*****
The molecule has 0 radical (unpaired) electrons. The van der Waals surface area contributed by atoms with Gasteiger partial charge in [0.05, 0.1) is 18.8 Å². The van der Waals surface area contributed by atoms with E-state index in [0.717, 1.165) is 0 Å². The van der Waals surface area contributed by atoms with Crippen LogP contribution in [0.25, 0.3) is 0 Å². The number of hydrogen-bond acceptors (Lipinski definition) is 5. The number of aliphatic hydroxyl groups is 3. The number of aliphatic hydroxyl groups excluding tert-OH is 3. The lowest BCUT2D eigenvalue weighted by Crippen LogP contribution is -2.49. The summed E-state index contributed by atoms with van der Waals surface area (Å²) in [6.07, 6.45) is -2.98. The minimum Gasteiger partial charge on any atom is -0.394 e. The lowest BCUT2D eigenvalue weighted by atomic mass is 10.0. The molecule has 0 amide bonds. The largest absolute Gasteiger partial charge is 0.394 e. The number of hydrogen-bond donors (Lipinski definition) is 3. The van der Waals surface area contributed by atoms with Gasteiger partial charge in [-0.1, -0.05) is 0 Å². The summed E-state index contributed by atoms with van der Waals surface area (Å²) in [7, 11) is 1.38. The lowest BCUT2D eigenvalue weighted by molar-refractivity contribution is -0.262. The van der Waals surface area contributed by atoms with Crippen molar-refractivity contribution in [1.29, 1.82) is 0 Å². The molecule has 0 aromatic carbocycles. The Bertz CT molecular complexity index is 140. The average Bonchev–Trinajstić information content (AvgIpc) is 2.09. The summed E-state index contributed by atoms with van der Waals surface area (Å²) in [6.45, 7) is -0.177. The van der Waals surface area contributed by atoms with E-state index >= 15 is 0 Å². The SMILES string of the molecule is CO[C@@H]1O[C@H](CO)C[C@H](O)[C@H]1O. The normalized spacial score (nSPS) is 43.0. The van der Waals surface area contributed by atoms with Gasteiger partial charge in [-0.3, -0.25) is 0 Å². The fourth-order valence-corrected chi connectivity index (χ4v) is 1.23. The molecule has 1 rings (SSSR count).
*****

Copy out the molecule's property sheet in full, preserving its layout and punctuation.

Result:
The molecule has 0 radical (unpaired) electrons. The van der Waals surface area contributed by atoms with Gasteiger partial charge in [0.05, 0.1) is 18.8 Å². The van der Waals surface area contributed by atoms with E-state index in [0.717, 1.165) is 0 Å². The van der Waals surface area contributed by atoms with Crippen LogP contribution in [0.25, 0.3) is 0 Å². The number of hydrogen-bond acceptors (Lipinski definition) is 5. The number of aliphatic hydroxyl groups is 3. The number of aliphatic hydroxyl groups excluding tert-OH is 3. The lowest BCUT2D eigenvalue weighted by Crippen LogP contribution is -2.49. The summed E-state index contributed by atoms with van der Waals surface area (Å²) in [6.07, 6.45) is -2.98. The minimum Gasteiger partial charge on any atom is -0.394 e. The lowest BCUT2D eigenvalue weighted by atomic mass is 10.0. The molecule has 0 amide bonds. The largest absolute Gasteiger partial charge is 0.394 e. The number of hydrogen-bond donors (Lipinski definition) is 3. The van der Waals surface area contributed by atoms with Gasteiger partial charge in [-0.1, -0.05) is 0 Å². The summed E-state index contributed by atoms with van der Waals surface area (Å²) in [7, 11) is 1.38. The lowest BCUT2D eigenvalue weighted by molar-refractivity contribution is -0.262. The van der Waals surface area contributed by atoms with Crippen molar-refractivity contribution in [1.29, 1.82) is 0 Å². The molecule has 0 aromatic carbocycles. The Bertz CT molecular complexity index is 140. The average Bonchev–Trinajstić information content (AvgIpc) is 2.09. The summed E-state index contributed by atoms with van der Waals surface area (Å²) in [6.45, 7) is -0.177. The van der Waals surface area contributed by atoms with E-state index >= 15 is 0 Å². The SMILES string of the molecule is CO[C@@H]1O[C@H](CO)C[C@H](O)[C@H]1O. The normalized spacial score (nSPS) is 43.0. The van der Waals surface area contributed by atoms with Gasteiger partial charge in [-0.3, -0.25) is 0 Å². The fourth-order valence-corrected chi connectivity index (χ4v) is 1.23. The molecule has 1 rings (SSSR count).